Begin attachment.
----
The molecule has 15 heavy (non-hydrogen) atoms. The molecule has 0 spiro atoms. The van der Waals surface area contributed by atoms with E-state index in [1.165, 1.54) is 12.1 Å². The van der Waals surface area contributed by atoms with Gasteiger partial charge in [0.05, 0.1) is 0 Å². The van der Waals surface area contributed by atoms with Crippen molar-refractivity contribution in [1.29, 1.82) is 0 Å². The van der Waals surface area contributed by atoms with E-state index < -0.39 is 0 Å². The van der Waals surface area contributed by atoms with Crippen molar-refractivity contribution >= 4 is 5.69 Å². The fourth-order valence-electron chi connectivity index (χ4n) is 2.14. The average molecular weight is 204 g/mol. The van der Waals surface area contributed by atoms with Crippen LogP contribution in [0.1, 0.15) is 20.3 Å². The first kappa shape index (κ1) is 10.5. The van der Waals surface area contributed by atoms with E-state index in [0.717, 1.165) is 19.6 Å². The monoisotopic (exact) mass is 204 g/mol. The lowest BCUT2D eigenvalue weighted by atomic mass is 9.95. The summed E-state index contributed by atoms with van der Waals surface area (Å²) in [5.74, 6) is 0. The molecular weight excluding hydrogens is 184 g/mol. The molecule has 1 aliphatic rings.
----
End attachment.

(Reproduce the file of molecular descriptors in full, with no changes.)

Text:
The molecule has 15 heavy (non-hydrogen) atoms. The molecule has 0 spiro atoms. The van der Waals surface area contributed by atoms with E-state index in [1.165, 1.54) is 12.1 Å². The van der Waals surface area contributed by atoms with Gasteiger partial charge in [0.05, 0.1) is 0 Å². The van der Waals surface area contributed by atoms with Crippen molar-refractivity contribution in [1.29, 1.82) is 0 Å². The van der Waals surface area contributed by atoms with E-state index < -0.39 is 0 Å². The van der Waals surface area contributed by atoms with Crippen molar-refractivity contribution >= 4 is 5.69 Å². The fourth-order valence-electron chi connectivity index (χ4n) is 2.14. The average molecular weight is 204 g/mol. The van der Waals surface area contributed by atoms with Crippen LogP contribution in [0.1, 0.15) is 20.3 Å². The first kappa shape index (κ1) is 10.5. The van der Waals surface area contributed by atoms with E-state index in [0.717, 1.165) is 19.6 Å². The monoisotopic (exact) mass is 204 g/mol. The lowest BCUT2D eigenvalue weighted by atomic mass is 9.95. The summed E-state index contributed by atoms with van der Waals surface area (Å²) in [5.74, 6) is 0. The molecular weight excluding hydrogens is 184 g/mol. The molecule has 1 aliphatic rings.